Morrow adds that she personally supports a variety of Black businesses. “Moving forward in the 21st century, we will continue to have entrepreneurs try different ideas and still try to bring commerce to our neighborhood to sustain and support us. Definitely we need a combination [of Black businesses].”
Junita Cathey, who owns Favorable Treats, an online gourmet cookie business, says that finding other Blacks in her line of business in the area “is a luxury for me. I don’t see enough people who look like me, and it is discouraging sometimes.”
McDowell (right) has observed people pass by his North Minneapolis shop “with their McDonald’s bags all day and they don’t even know or stop. Hey, we sell food, sandwiches and smoothies in here — come in here and try us out.”
“Why we don’t [support Black businesses], I still believe it’s just historical,” says Williams-Dillard. “I think it’s part of the whole slavery mentality where we don’t want to build each other up for some reason. Honestly, I don’t understand why we can’t support each other or have a hard time working together, but it pretty much is [that way]. I still don’t understand why this is.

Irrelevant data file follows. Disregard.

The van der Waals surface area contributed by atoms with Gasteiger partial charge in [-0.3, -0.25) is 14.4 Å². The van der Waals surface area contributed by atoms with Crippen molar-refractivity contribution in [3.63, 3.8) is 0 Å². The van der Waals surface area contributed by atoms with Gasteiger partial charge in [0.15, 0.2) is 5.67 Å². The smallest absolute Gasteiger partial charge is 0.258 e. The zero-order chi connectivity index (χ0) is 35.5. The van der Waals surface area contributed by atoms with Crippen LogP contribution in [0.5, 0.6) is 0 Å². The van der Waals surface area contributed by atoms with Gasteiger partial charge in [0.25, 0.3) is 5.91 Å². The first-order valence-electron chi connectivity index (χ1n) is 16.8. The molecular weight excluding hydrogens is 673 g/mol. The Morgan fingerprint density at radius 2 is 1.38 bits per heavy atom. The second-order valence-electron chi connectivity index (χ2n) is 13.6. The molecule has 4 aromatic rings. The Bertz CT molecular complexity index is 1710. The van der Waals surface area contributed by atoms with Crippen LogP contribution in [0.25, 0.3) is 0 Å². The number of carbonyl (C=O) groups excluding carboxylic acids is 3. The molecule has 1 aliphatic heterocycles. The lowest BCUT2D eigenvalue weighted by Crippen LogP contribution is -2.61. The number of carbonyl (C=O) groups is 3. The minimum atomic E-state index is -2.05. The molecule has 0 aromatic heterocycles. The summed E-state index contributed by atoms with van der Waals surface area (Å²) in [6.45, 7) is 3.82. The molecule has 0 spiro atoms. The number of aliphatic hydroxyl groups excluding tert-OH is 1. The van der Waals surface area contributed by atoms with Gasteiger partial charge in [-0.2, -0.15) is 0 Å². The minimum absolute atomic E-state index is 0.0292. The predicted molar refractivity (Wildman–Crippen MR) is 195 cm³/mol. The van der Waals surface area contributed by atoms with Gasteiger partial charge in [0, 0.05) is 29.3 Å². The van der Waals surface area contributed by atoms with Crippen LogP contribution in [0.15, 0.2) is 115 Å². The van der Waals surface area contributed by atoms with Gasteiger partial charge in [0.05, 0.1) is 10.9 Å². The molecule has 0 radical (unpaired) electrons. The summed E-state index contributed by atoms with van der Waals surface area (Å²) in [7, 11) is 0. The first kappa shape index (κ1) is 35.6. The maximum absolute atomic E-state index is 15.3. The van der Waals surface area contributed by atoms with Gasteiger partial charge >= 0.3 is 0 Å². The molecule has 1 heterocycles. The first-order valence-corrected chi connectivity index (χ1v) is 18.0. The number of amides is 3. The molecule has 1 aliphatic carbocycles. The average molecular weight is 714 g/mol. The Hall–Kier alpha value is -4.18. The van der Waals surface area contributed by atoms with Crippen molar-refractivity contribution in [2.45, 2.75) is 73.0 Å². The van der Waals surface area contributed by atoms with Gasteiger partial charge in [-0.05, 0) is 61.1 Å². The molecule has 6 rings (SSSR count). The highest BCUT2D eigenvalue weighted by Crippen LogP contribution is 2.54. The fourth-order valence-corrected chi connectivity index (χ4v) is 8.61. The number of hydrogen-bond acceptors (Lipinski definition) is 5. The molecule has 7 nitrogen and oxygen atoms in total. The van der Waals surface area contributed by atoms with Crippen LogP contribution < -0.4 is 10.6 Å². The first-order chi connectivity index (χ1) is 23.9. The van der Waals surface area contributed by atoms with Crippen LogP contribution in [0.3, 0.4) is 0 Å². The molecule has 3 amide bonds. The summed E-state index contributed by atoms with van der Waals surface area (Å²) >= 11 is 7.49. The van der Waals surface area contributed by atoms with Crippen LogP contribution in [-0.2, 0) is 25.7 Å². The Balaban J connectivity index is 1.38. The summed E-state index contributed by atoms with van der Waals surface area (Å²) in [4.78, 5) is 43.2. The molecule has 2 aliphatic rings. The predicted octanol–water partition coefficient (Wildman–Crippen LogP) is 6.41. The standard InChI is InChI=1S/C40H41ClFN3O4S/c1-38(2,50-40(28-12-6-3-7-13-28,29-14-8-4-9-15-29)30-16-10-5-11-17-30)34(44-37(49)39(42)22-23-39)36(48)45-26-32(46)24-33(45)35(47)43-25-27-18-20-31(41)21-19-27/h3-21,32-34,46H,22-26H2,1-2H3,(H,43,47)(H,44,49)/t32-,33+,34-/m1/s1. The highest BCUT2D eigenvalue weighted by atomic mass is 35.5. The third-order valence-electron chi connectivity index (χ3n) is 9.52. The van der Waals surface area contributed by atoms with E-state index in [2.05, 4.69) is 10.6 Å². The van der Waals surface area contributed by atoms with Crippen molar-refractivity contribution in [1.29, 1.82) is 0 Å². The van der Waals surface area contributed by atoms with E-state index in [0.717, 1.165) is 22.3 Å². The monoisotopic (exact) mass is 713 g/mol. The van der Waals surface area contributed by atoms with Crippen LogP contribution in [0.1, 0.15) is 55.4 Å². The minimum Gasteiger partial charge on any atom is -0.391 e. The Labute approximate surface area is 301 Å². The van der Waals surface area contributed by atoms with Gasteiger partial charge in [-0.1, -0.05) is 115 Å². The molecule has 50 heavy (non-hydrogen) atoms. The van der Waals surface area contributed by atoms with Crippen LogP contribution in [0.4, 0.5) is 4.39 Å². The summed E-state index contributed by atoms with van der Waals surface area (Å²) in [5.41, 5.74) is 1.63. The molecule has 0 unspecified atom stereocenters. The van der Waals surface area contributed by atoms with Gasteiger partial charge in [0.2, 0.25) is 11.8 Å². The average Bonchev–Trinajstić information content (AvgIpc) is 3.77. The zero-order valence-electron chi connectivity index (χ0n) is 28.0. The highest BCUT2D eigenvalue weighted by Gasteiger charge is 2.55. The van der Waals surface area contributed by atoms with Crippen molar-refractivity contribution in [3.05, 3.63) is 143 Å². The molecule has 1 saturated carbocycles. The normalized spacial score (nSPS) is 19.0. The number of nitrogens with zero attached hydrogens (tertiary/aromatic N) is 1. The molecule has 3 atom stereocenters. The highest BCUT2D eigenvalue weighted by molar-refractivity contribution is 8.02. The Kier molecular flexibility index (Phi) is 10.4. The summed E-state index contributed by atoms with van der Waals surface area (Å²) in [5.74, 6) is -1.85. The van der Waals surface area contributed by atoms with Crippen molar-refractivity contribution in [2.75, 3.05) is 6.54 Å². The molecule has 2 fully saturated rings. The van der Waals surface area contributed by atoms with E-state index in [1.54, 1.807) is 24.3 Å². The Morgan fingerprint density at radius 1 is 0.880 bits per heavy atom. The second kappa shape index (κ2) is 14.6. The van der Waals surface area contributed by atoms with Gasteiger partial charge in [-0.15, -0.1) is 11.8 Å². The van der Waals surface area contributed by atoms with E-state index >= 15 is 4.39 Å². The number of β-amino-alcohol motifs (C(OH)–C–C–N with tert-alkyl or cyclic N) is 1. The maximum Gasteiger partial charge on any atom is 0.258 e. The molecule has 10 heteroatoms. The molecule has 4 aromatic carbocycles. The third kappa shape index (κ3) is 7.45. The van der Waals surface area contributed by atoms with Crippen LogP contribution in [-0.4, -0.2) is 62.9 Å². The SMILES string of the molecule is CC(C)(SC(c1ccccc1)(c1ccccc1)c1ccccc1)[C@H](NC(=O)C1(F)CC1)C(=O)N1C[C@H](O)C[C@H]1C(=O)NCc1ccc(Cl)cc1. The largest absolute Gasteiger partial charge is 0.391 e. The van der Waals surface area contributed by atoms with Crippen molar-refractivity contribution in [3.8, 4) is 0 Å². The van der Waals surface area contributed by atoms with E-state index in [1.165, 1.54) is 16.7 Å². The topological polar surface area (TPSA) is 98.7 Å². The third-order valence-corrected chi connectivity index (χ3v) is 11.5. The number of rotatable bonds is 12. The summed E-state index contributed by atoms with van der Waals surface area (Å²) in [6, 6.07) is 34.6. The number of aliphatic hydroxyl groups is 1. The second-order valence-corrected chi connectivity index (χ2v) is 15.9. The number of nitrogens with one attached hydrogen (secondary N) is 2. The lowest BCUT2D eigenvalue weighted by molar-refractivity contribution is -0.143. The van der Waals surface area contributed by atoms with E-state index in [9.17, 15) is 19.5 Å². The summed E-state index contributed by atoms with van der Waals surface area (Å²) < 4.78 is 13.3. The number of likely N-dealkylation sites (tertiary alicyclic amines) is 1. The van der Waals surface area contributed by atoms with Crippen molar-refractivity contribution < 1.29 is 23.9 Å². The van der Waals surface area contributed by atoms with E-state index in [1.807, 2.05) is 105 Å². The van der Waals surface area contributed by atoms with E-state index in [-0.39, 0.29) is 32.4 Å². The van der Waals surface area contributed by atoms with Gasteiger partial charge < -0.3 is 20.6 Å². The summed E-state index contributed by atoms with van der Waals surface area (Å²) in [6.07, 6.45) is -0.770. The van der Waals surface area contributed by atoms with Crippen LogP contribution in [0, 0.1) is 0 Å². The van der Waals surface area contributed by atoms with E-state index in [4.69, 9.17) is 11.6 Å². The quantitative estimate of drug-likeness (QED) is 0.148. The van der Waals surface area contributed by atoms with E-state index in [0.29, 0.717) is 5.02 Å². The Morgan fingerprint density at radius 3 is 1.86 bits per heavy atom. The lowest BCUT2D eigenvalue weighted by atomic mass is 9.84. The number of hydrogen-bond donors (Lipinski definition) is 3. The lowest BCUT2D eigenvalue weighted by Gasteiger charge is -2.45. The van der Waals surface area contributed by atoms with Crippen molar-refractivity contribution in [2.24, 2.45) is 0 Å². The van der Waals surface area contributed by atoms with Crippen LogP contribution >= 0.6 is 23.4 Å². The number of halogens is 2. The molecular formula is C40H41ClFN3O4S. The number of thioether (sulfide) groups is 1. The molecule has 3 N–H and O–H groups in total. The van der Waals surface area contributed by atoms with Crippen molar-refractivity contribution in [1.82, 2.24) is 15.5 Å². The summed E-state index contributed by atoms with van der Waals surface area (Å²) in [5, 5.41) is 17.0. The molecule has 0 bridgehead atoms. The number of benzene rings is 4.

“I really think it is important [to] support your Black businesses, advertise in the Black paper, on Black radio, purchase each other’s products and services — [these are] some ways of supporting each other,” says Williams-Dillard.
Banks says that because the Twin Cities Black community is small compared to other U.S. cities, there should be more solidarity. “If you put a small group of us together and moved us to Mexico, we wouldn’t have any choice but to stick together,” he points out.
Cathey says some Blacks shun Black-owned businesses because of a bad experience with a Black business. But “When people have a bad experience with a beauty shop, there are 15 other ones that you can go and support,” she advises.
Hargett encourages “entrepreneurs and current business owners to be members of [and] invest in” the MBCC. She believes the Chamber could be a good resource for young business owners seeking helpful advice. “That’s where there are resources for them.”
Hargett feels the MBCC is trying “to fulfill the promise that we have, and we want our community to help make it stronger. That’s what we work on every day. You can’t give up, and I don’t think any of us have given up.”
Charles Hallman welcomes reader responses to email@example.com.